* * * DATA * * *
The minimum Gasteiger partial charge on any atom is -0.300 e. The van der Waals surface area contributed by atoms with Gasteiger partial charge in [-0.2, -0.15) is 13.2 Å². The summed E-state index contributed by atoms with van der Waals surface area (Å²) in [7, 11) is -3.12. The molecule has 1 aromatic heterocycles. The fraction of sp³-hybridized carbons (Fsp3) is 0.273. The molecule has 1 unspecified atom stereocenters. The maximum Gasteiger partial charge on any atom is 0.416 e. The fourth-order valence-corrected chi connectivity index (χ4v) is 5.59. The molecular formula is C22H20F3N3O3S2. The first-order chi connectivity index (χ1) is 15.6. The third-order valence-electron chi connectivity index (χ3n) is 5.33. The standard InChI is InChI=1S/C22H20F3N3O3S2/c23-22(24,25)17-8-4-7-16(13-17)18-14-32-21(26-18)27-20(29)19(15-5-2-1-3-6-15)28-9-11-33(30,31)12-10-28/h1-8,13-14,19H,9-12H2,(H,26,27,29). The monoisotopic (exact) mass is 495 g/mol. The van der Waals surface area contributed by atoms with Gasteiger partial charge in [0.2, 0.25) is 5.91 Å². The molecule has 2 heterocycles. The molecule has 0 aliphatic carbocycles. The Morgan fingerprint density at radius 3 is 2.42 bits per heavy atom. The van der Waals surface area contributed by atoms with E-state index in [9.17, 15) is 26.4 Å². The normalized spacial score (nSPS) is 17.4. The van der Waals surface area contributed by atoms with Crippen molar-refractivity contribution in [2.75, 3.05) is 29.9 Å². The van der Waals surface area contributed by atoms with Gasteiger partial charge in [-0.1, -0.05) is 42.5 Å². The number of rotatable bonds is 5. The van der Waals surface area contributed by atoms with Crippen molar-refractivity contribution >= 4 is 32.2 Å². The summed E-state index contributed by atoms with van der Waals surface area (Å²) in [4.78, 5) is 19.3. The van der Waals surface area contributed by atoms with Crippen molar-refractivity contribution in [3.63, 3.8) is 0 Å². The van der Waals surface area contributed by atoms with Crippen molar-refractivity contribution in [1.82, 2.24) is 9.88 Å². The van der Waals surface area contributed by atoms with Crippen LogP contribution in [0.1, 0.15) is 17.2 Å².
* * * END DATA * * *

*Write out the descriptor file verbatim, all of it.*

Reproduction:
The minimum Gasteiger partial charge on any atom is -0.300 e. The van der Waals surface area contributed by atoms with Gasteiger partial charge in [-0.2, -0.15) is 13.2 Å². The summed E-state index contributed by atoms with van der Waals surface area (Å²) in [7, 11) is -3.12. The molecule has 1 aromatic heterocycles. The fraction of sp³-hybridized carbons (Fsp3) is 0.273. The molecule has 1 unspecified atom stereocenters. The maximum Gasteiger partial charge on any atom is 0.416 e. The fourth-order valence-corrected chi connectivity index (χ4v) is 5.59. The molecular formula is C22H20F3N3O3S2. The first-order chi connectivity index (χ1) is 15.6. The third-order valence-electron chi connectivity index (χ3n) is 5.33. The standard InChI is InChI=1S/C22H20F3N3O3S2/c23-22(24,25)17-8-4-7-16(13-17)18-14-32-21(26-18)27-20(29)19(15-5-2-1-3-6-15)28-9-11-33(30,31)12-10-28/h1-8,13-14,19H,9-12H2,(H,26,27,29). The monoisotopic (exact) mass is 495 g/mol. The van der Waals surface area contributed by atoms with Gasteiger partial charge in [0.2, 0.25) is 5.91 Å². The molecule has 2 heterocycles. The molecule has 0 aliphatic carbocycles. The Morgan fingerprint density at radius 3 is 2.42 bits per heavy atom. The van der Waals surface area contributed by atoms with E-state index in [9.17, 15) is 26.4 Å². The normalized spacial score (nSPS) is 17.4. The van der Waals surface area contributed by atoms with Crippen molar-refractivity contribution in [2.75, 3.05) is 29.9 Å². The van der Waals surface area contributed by atoms with Gasteiger partial charge in [-0.1, -0.05) is 42.5 Å². The number of rotatable bonds is 5. The van der Waals surface area contributed by atoms with Crippen molar-refractivity contribution >= 4 is 32.2 Å². The summed E-state index contributed by atoms with van der Waals surface area (Å²) in [4.78, 5) is 19.3. The van der Waals surface area contributed by atoms with Crippen molar-refractivity contribution in [3.63, 3.8) is 0 Å². The van der Waals surface area contributed by atoms with Crippen molar-refractivity contribution in [1.82, 2.24) is 9.88 Å². The van der Waals surface area contributed by atoms with Crippen LogP contribution in [0.1, 0.15) is 17.2 Å².